‘Dangerous’ Uranium Levels Contaminate Santa Cruz Drinking Water

A new water tank in Santa Cruz was part of $1.6 million in upgrades made to the community’s drinking water system. Despite improved infrastructure, the community’s water still contains uranium levels higher than the federal legal limit. Photo by Kevin Deutsch/Rio Grande Sun

Staff Writer
Rio Grande Sun

Dangerous levels of uranium are contaminating Santa Cruz’s drinking water, despite a new water system paid for with $1.6 in taxpayer funds, the Rio Grande SUN has learned. 

Santa Cruz’s drinking water contained between 35 and 38 micrograms per liter of uranium throughout 2020, 2021 and 2022, significantly higher than the legal limit of 30 mpl set by the federal government, according to data from the New Mexico Environment Department. The most recent sampling, from July 2022, revealed a uranium level of 36 mpl in residents’ drinking water — a level experts say poses a serious health risk. 

“The stark reality is, uranium concentrations this high are very dangerous, especially for children,” said Sydney Evans, a Science Analyst at the Environmental Working Group, which studies U.S. drinking water. 

Consuming water with as much uranium as the federal legal limit of 30 mpl would cause more than 4.6 cancer cases in a population of 100,000 over time, according to the EWG, citing medical research. The cancer rate would be higher for people drinking water contaminated with the concentration of uranium found in Santa Cruz’s water supply, authorities said.

“These levels are really high, and I am really concerned for anybody that has to use this water,” Evans said.

The public body tasked with supplying potable water to this rural community of around 400 is the Santa Cruz Water Association, a volunteer-based, political subdivision of the state. The association, which also serves the El Llano neighborhood, has submitted water samples that surpass federal Safe Drinking Water Act limits for uranium every year since at least 2011, state records shows. 

The association, established as a nonprofit corporation in 1960, is empowered to maintain Santa Cruz’s drinking water facilities and use public money under New Mexico’s Sanitary Projects Act — a law passed by the legislature to improve health in rural communities, state records show. 

The current corporation was formed when the Santa Cruz association merged with the El Llano association, according to a statement issued by the association’s board of directors.

Ever since the first well was drilled in Santa Cruz in the 1950s, uranium has been present in the community’s drinking water, authorities said. State government first notified residents of the uranium contamination here in 2002, records show.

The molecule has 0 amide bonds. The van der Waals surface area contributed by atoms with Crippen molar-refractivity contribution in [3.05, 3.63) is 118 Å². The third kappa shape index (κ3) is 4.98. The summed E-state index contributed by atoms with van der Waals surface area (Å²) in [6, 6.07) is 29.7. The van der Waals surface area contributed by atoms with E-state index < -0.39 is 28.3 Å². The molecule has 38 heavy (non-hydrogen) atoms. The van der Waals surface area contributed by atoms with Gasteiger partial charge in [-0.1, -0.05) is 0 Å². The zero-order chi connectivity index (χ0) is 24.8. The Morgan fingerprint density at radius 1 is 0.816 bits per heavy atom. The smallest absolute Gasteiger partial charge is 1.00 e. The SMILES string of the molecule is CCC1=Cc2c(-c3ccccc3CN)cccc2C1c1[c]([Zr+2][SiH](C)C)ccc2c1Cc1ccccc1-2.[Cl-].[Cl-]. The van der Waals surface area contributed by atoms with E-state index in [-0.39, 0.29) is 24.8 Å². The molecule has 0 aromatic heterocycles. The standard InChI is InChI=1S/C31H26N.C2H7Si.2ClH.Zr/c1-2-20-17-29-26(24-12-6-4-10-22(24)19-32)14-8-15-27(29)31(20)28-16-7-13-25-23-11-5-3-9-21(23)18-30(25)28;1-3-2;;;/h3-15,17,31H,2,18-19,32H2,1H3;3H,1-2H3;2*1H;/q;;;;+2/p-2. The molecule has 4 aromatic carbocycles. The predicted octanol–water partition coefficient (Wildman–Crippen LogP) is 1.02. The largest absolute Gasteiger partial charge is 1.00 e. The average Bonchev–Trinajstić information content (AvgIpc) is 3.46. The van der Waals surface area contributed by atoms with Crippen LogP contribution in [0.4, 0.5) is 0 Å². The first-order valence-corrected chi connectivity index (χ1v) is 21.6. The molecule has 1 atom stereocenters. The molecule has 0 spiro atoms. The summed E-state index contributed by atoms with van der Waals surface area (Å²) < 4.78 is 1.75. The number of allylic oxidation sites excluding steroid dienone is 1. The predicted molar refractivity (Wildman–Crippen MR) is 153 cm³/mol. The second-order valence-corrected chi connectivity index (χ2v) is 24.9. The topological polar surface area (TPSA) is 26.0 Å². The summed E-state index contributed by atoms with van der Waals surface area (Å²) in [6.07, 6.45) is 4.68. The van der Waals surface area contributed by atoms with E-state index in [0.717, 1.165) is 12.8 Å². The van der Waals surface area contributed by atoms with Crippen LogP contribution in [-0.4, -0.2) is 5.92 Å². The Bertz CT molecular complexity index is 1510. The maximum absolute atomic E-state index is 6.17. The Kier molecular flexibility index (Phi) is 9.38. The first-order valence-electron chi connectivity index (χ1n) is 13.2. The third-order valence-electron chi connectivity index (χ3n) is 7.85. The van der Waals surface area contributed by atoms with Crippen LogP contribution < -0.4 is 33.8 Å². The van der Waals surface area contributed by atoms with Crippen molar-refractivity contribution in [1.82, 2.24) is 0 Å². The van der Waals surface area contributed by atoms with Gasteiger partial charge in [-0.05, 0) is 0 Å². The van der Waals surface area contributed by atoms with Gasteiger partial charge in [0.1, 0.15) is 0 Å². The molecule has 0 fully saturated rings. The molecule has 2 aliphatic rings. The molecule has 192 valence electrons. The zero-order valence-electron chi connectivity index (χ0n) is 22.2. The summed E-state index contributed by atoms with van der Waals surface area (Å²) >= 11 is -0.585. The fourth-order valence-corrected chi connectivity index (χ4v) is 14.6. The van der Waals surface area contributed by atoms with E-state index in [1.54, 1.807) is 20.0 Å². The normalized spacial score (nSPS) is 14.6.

In 2016, the Santa Cruz Water Association began work on a new water system after the state Legislature approved $1.6 million for the upgrade. The project was supposed to have two phases: The first included installation of a new well and water tank, as well as two Uranium Treatment Systems for both Santa Cruz and the El Llano area. 

“There was no issue with the Uranium Treatment System in the Santa Cruz Section and that Uranium system is up and running,” the board said in their statement to the SUN. “Unfortunately, the Uranium Treatment System in El Llano ran into easement issues, which we weren’t able to fully address due to lack of funds. Currently, the Association is working with non-profit programs to help address compliance issues.”

The statement did not elaborate on the easement or compliance issues. 

The association’s board, including Director of Operations Margaret Trujillo, did not respond to additional questions, including whether the community’s water is currently safe to drink.

A 2021 Consumer Confidence Report issued by the water association states: “Some people who drink water containing uranium in excess of [30 mpl] over many years may have increased risk of getting cancer and kidney toxicity.” 

The uranium filtration systems installed in Santa Cruz several years ago were sold by WRT, a Colorado-based company that helps communities remove radioactive contaminants from water. Since their installation, uranium levels in the association’s water have continued to exceed federal limits each year, records show. 

It was not clear as of press time when, or if, the two uranium filtration systems purchased for El Llano would be installed.

Officials with the New Mexico Environment Department said many small communities like Santa Cruz struggle to effectively run their water systems. 

Uranium treatment is expensive and it’s “difficult for a system of this size to afford and maintain that type of treatment,” said Environment Department spokesperson Matthew Maez. 

“While NMED tries to provide as much assistance as possible to these communities, their needs often exceed our resources,” Maez said. “Because of this, NMED has incorporated the assistance of the Rural Communities Assistance Corporation to help the Santa Cruz Water Association. RCAC is assisting the community with possible funding options and exploring the possibility of regionalizing with other community water systems in the area.”  

RCAC is a nonprofit that provides training, technical resources and funding to rural communities, including funds for water infrastructure projects like the one in Santa Cruz. The corporation did not respond to a request for comment.

As for the hundreds of state-issued violations the Santa Cruz Water Association has received in recent years, Maez said the association’s board is required to notify customers when samples exceed legal contaminant limits.